M. A. Sirotkina, E. V. Gubarkova, A. A. Plekhanov, A. A. Sovetsky, V. V. Elagin, A. L. Matveyev, L. A. Matveev, S. S. Kuznetsov, E. V. Zagaynova, N. D. Gladkova, and V. Y. Zaitsev, “In vivo assessment of functional and morphological alterations in tumors under treatment using OCT-angiography combined with OCT-elastography,” Biomed. Opt. Express 11(3), 1365 (2020).
[Crossref]

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[Crossref]

V. Y. Zaitsev, A. L. Matveyev, L. A. Matveev, G. V. Gelikonov, O. I. Baum, A. I. Omelchenko, D. V. Shabanov, A. A. Sovetsky, A. V. Yuzhakov, A. A. Fedorov, V. I. Siplivy, A. V. Bolshunov, and E. N. Sobol, “Revealing structural modifications in thermomechanical reshaping of collagenous tissues using optical coherence elastography,” J. Biophotonics 12(3), e201800250 (2019).
[Crossref]

E. V. Gubarkova, A. A. Sovetsky, V. Yu. Zaitsev, A. L. Matveyev, D. A. Vorontsov, M. A. Sirotkina, L. A. Matveev, A. A. Plekhanov, N. P. Pavlova, S. S. Kuznetsov, A. Yu. Vorontsov, E. V. Zagaynova, and N. D. Gladkova, “OCT-elastography-based optical biopsy for breast cancer delineation and express assessment of morphological/molecular subtypes,” Biomed. Opt. Express 10(5), 2244 (2019).
[Crossref]

A. L. Matveyev, L. A. Matveev, A. A. Moiseev, A. A. Sovetsky, G. V. Gelikonov, and V. Y. Zaitsev, “Semi-analytical full-wave model for simulations of scans in optical coherence tomography with accounting for beam focusing and the motion of scatterers,” Laser Phys. Lett. 16(8), 085601 (2019).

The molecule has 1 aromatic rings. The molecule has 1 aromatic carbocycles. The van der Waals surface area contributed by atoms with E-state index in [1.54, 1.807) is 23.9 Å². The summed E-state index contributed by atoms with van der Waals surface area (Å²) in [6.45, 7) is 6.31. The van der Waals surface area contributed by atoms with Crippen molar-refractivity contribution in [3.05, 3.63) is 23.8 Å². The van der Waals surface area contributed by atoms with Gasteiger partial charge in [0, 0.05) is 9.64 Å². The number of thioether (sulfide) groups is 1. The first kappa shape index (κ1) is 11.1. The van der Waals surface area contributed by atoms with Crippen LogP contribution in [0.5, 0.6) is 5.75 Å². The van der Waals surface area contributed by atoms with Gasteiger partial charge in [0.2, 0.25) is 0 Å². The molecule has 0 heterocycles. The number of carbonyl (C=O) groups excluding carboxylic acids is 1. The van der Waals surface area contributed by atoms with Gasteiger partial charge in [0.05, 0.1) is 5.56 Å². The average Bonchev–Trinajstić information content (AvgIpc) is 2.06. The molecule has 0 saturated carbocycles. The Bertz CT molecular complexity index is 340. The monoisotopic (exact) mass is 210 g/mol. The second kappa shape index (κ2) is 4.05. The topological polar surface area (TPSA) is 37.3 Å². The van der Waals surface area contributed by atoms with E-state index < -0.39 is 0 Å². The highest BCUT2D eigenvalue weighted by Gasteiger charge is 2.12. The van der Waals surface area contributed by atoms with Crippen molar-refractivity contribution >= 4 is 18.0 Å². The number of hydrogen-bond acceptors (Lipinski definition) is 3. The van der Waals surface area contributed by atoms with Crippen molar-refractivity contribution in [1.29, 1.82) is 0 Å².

[Crossref]

A. L. Matveyev, L. A. Matveev, A. A. Sovetsky, G. V. Gelikonov, A. A. Moiseev, and V. Y. Zaitsev, “Vector method for strain estimation in phase-sensitive optical coherence elastography,” Laser Phys. Lett. 15(6), 065603 (2018).
[Crossref]

V. Y. Zaitsev, A. L. Matveyev, L. A. Matveev, G. V. Gelikonov, A. A. Sovetsky, and A. Vitkin, “Optimized phase gradient measurements and phase-amplitude interplay in optical coherence elastography,” J. Biomed. Opt 21(11), 116005 (2016).
[Crossref]

V. Y. Zaitsev, A. L. Matveyev, L. A. Matveev, G. V. Gelikonov, E. V. Gubarkova, N. D. Gladkova, and A. Vitkin, “Hybrid method of strain estimation in optical coherence elastography using combined sub-wavelength phase measurements and supra-pixel displacement tracking,” J. Biophoton 9(5), 499–509 (2016).
[Crossref]

V. Y. Zaitsev, A. L. Matveyev, L. A. Matveev, G. V. Gelikonov, V. M. Gelikonov, and A. Vitkin, “Deformation-induced speckle-pattern evolution and feasibility of correlational speckle tracking in optical coherence elastography,” J. Biomed. Opt 20(7), 075006 (2015).
[Crossref]

V. Y. Zaitsev, L. A. Matveev, A. L. Matveyev, G. V. Gelikonov, and V. M. Gelikonov, “A model for simulating speckle-pattern evolution based on close to reality procedures used in spectral-domain OCT,” Laser Phys. Lett. 11(10), 105601 (2014).
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O. I. Baum, V. Y. Zaitsev, A. V. Yuzhakov, A. P. Sviridov, M. L. Novikova, A. L. Matveyev, L. A. Matveev, A. A. Sovetsky, and E. N. Sobol, “Interplay of temperature, thermal-stresses and strains in laser-assisted modification of collagenous tissues: speckle-contrast and OCT-based studies,” J. Biophotonics 13(1), e201900199 (2020).